Fact Checking in College Admissions

This is a statue of Ben Franklin is in front of College Hall on the University of Pennsylvania's campus.
Admissions officers at the University of Pennsylvania often don’t have time to fact-check applications.

Originally Published on February 1, 2019:

Do admissions officers at highly selective colleges fact-check every detail on each application? The answer is a resounding no. In fact, with some exceptions, such as the Massachusetts Institute of Technology, which has historically fact-checked random batches of applications, admissions officers at elite universities rarely fact-check much of anything. And why?

Admissions Officers Lack Time to Fact-Check Every Detail

Simply put, they don’t have the time to do so. As the University of Pennsylvania’s former Dean of Admissions Eric Furda stated in a piece in The Daily Pennsylvanian by Gianna Ferrarin on the topic of fact-checking applications, “With an eight percent admit rate if we’re not quite sure about something, guess what, we don’t have to take the risk.” Well said, Dean Furda!

And since UPenn’s overall admission rate has declined even further in the years since — to 5.7% for the Class of 2025 and 6% for the Class of 2026, you can imagine it’s only gotten more difficult for their admissions officers to fact-check.

Admissions Officers Rarely Double-Check Minor Details on Applications

If, for instance, a student lists she did an activity for 12 hours a week when she only did it for 10 hours a week, it’s unlikely to raise a red flag in admissions. Now, if the student suggested she did an activity for 40 hours a week when she didn’t do that activity at all, that could raise a big red flag.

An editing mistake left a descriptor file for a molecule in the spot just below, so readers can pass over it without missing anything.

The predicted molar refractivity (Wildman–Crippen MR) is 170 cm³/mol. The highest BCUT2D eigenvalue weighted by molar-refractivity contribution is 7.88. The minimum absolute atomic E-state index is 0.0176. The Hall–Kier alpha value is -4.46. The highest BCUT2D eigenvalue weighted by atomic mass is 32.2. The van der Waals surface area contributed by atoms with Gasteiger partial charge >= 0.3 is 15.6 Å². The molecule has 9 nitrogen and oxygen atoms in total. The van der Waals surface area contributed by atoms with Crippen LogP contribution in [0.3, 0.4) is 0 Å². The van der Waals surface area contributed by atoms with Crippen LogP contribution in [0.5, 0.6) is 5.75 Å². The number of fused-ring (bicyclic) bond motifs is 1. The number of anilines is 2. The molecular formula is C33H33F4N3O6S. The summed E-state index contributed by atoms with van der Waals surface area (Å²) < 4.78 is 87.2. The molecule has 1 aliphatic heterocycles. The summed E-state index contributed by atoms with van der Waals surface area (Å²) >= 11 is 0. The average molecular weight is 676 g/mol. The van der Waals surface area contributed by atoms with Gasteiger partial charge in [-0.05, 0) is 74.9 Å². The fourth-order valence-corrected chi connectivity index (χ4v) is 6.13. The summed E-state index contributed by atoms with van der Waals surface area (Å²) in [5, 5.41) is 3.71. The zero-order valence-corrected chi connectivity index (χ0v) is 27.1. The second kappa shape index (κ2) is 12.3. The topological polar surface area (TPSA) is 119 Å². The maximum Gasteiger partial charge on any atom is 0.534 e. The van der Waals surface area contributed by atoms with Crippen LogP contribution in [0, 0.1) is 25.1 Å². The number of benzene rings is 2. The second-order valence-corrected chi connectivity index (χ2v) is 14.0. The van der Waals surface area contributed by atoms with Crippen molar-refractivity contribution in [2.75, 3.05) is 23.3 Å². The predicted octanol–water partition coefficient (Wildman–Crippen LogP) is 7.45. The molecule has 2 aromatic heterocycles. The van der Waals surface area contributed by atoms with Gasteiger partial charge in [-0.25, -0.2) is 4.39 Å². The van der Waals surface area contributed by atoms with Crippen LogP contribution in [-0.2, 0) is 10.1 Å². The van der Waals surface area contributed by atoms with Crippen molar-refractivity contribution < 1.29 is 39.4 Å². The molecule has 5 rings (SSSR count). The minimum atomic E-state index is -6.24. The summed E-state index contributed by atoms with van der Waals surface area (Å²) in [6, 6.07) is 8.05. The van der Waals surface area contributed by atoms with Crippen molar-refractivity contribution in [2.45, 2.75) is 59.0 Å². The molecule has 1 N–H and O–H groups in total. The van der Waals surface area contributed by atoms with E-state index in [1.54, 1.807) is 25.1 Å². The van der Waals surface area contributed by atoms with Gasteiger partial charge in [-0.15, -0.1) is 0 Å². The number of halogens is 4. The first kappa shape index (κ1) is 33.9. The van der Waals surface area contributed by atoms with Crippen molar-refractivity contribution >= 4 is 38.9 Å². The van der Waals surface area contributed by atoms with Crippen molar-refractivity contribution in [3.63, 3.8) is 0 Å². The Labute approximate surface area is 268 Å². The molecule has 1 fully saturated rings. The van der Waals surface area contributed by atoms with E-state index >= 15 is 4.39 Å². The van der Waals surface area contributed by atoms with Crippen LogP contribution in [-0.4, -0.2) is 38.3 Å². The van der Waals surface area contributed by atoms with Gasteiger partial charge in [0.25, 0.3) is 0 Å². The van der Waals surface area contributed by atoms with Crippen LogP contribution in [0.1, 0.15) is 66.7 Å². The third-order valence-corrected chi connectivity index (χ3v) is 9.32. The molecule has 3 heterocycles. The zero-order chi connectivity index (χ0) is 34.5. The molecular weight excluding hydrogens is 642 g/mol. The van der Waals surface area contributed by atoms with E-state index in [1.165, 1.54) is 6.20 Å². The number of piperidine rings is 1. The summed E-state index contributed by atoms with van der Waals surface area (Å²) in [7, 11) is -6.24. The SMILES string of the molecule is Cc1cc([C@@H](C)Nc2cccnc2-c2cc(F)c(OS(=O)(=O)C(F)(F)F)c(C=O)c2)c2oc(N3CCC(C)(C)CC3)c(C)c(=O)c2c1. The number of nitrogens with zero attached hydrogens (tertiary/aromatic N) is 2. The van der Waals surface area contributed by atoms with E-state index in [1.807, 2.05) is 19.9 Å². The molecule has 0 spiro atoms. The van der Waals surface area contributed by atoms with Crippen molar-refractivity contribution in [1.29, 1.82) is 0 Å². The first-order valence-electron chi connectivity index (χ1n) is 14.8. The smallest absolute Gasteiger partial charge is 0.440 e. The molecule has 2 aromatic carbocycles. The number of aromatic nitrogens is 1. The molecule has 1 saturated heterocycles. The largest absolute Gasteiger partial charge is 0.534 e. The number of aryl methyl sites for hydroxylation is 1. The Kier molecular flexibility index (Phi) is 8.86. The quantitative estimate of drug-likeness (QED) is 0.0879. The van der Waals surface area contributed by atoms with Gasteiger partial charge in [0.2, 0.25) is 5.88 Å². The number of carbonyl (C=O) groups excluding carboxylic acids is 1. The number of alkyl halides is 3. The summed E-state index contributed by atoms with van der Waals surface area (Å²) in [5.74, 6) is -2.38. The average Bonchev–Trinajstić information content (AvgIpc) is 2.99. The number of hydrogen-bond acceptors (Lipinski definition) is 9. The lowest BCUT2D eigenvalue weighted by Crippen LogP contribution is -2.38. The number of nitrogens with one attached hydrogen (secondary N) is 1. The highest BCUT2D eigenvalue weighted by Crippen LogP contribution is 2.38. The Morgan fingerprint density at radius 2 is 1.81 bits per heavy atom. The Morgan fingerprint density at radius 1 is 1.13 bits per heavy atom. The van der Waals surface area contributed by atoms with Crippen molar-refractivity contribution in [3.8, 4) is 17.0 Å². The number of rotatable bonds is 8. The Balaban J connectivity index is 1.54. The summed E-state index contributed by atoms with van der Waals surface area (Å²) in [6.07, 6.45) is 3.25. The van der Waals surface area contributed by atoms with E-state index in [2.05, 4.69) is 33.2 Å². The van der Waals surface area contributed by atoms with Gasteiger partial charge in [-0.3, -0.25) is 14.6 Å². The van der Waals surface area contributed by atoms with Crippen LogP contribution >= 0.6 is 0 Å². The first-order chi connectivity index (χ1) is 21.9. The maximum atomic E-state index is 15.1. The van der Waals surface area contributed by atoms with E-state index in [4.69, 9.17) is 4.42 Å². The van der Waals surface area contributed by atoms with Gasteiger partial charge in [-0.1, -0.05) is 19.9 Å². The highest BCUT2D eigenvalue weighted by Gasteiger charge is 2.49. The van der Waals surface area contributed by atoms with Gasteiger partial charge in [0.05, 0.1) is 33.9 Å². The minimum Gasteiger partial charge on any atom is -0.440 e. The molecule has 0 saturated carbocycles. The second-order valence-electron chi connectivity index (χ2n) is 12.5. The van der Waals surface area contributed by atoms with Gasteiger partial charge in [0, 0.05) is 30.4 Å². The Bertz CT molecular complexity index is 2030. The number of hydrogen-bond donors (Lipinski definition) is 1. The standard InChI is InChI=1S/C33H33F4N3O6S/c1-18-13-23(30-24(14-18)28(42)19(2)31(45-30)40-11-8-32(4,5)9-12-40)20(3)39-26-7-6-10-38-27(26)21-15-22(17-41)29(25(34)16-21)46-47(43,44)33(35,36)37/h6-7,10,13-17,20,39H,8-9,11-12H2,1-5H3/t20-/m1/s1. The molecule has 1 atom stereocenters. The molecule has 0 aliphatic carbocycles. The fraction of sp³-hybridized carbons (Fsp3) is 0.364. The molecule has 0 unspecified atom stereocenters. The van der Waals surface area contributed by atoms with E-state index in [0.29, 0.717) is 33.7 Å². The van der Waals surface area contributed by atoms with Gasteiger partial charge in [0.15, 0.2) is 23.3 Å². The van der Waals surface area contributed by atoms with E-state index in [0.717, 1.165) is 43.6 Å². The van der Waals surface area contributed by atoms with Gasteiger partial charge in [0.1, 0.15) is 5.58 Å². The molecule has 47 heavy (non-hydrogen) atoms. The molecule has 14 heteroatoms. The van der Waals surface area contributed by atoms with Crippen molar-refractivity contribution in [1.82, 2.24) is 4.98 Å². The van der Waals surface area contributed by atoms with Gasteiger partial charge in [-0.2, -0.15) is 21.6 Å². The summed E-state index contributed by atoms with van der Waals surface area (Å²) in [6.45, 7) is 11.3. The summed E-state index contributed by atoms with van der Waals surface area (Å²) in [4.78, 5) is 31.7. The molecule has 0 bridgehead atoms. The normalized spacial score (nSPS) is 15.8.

As Ferrarin writes in the piece for The Daily Pennsylvanian, “Given the massive volume of applications the University receives…current and former admissions officers agree that fact-checking applications is not feasible and instances of outright fabrication seem to be rare.” But there are some exceptions. Ferrarin cites the case of a student who wrote his Personal Statement about his mom’s death. When a UPenn admissions officer called his home, his mom picked up the phone. The student’s admission was promptly rescinded.

Admissions Officers Do Red Flag Major Discrepancies on Applications

That said, in the wake of the Varsity Blues college admissions scandal, admissions officers are on high alert if a student fabricates whole swaths of their application. If a student, for instance, is being recruited for water polo and cites a 1:08 in his 100-yard freestyle, that’s a red flag (it’s a slow time).

Likewise, if a student claims to have won a particular award yet their name isn’t listed online on a quick search of the award’s winners, that’s a red flag. In all such instances, the students have nixed their chances of admission for dishonesty.

Can You Lie on College Applications?

Even if students earn admission after being dishonest on their applications, they should remain anxious because of their unprincipled actions. After all, their admission can be revoked years later — once they’re enrolled students — if it ever comes to light that they earned entry based on a lie.

The Importance of Honesty on College Applications

So even though America’s top college admissions officers rarely fact-check, particularly in light of the surge in applications over the last few years since the pandemic, students would be foolish to be dishonest on their applications. Not only because it will jeopardize their chances of admission (or lead to a revocation of their admission years later) but because it’s just plain wrong.


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1 Comment

  • John says:

    Do elite colleges go back and fact check the applications of accepted students or is all verification done during the application process?

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